Martin Gilbert held, that far from deserving obloquy, Pius XII should be a candidate for “Righteous Gentile” in the Yad Vashem Museum in Jerusalem. Gilbert argues that the Pope’s Christmas Day message of 1942, condemning the extermination of people based on their race or descent, showed he was in fact condemning the Holocaust. Gilbert also asserted that Pius’s interventions and protestations helped save 4700 Jews in Rome, and that 477 Jews were given refuge in the Vatican.
Most recently, an Italian film Shades of Truth, directed by Liana Marabini, provides a positive image of Pius XII, attempting to rehabilitate his reputation based on documents covering the underground work of Pius XII to help Jews. The film includes the story of Israel Zolli, Chief Rabbi in Rome, 1940-45, who was sheltered and hidden in the Vatican, who converted to Catholicism after the war, and took the name Eugenio to honor Pius, originally Eugenio Pacelli. Zolli spoke of the holiness of Pius XII for his repeated and pressing appeals for justice on behalf of Jews, and his protests against evil actions and procedures.
The contrast between critics and defenders is stark. Was Pius XII Hitler’s Pope or was he the Catholic Church equivalent of Oscar Schindler, German industrialist who is credited with saving 1200 Jews? At the most extreme, was he an active collaborator with the Nazis or silent and acquiescent in their crimes? Was he most concerned with embodying the defense and preservation of the Catholic Church in Eastern Europe against the menace of Stalinism, and totalitarianism communism?
Pius XII had some strong views about the threat of communism, but less about Italian fascism and even German Nazism. The main complaint of critics is that the Pope remained silent or did very little, never emphatically condemned the Holocaust, believing that strong public criticism of Nazism would risk not only the Church as such, but the very lives of priests and nuns.
Pius XII (Eugenio Pacelli) was the Vatican’s chief diplomat, Vatican Secretary of State under his predecessor Pope Pius XI, and Papal Nuncio to Germany before becoming Pope in 1939.
As a diplomat he had to compromise with foreign regimes, sometimes evil ones. In 1933 he negotiated a Concordat between the Catholic Church and the Nazis, protecting the rights of Catholics. The Catholic Center party voted in favor of the Enabling Act, March 1933 which allowed Hitler to assume dictatorial powers. The party was dissolved by the Nazis three months later. The Pope refused to break diplomatic relations with the Nazis during the war, and did not condemn the Nazi invasion of Poland on September 1, 1939.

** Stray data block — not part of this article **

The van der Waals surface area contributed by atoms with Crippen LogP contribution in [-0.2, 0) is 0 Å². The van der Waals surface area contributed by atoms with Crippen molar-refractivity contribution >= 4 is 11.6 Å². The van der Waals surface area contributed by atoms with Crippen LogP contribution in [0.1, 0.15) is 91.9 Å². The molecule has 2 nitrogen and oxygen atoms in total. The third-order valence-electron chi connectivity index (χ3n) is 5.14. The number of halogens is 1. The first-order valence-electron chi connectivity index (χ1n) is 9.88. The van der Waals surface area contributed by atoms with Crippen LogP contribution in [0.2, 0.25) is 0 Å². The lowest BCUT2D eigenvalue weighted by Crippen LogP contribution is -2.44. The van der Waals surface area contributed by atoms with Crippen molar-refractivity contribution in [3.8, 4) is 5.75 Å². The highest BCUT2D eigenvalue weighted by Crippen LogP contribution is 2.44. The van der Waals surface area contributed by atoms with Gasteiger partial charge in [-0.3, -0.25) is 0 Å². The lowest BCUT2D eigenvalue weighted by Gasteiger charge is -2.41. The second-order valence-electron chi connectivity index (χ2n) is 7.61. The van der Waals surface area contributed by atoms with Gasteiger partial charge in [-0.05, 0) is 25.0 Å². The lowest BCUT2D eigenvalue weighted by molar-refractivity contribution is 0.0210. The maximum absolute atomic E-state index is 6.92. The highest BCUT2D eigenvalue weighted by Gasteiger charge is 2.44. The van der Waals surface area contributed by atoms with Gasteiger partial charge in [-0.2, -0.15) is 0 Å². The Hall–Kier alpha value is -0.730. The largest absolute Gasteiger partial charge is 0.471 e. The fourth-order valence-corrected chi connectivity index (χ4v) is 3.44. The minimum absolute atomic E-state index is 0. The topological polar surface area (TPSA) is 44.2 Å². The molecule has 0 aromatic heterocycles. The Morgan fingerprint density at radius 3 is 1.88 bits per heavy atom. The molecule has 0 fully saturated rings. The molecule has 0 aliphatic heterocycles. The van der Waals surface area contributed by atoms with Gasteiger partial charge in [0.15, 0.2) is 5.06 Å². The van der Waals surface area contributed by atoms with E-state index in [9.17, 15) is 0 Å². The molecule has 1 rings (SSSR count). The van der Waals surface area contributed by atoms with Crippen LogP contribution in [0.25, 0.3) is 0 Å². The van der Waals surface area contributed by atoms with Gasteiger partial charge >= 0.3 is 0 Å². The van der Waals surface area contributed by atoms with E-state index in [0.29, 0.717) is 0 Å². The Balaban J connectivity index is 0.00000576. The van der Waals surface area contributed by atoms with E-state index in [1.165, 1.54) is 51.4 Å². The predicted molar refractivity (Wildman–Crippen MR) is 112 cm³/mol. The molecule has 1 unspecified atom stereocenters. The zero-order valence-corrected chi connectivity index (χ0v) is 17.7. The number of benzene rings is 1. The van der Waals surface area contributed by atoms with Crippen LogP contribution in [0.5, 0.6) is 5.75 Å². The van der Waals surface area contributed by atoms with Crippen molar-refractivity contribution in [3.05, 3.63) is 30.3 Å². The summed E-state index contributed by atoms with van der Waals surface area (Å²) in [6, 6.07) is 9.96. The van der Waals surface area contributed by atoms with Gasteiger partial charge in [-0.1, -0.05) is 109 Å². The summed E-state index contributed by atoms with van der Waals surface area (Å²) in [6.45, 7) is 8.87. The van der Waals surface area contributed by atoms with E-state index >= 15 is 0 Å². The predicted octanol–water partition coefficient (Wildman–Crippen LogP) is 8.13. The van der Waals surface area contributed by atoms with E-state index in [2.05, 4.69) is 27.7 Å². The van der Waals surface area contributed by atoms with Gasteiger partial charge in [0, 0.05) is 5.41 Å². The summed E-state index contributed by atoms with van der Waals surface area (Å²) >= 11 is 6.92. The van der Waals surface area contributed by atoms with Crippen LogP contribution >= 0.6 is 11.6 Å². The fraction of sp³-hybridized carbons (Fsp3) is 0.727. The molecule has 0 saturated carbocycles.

Did Pius XII do enough? The evidence is mixed. Pius XII never publicly criticized the Nazi regime directly. But he assisted his predecessor Pius XI in drafting, and probably wrote, the 1937 encyclical Mit brennender Sorge (with burning concern), written in German not Latin, which was critical of Nazi ideology. A major criticism is of Pius when 1016 Jews were rounded up by the Gestapo on October 16, 1943 in their ghetto in Rome near the Vatican. The Jews were deported to Auschwitz; only 16 survived. Pius made no public protest, though the razzia took place “under the Pope’ windows.” In 1943 he wrote to the Bishop of Berlin stating that the Church could not publicly condemn the Holocaust for fear of causing “greater evils.”
On the other hand, the Pius XII and the Catholic Church did protect Jews in Rome. He may be accused of passive acquiescence in Nazi crimes but he cannot be condemned for collaboration with the Nazis. The case for Pius is that he as head of a vast organization did what he could in the context of the times and the extent of his power. He appointed several Jewish scholars to positions in the Vatican after they were dismissed by their universities on racial grounds. He wrote two other encyclicals against totalitarianism. He sent letters to the Bishop of Naples to help with money to rescue Jews. He is said to have spoken sharply in March 1940 with Joachim von Ribbentrop, Nazi foreign minister, about breaches of the Concordat.
Evaluating the archives will take several years, but it is decisive for accurate judgment of Pius XII. Did the Vatican which was neutral during the war favor a pro German peace settlement? Most important for the intense historic debate is information on the validity of the disputed topics. The Vatican is said to have saved 800,000 Jews, and to have succeeded in removing 20,000 Jewish refugees from internment camps in northern Italy in September 1943. Jews were sheltered in ecclesiastical buildings on explicit instructions from Pius. Jews were saved by getting fake baptism certificates from the Vatican.
The opening of the Vatican archives will help ascertain history as it happened, not in terms of a partisan view of the past. The purest treasure is spotless reputation. It is intriguing to learn whether Pius XII can be characterized in his way.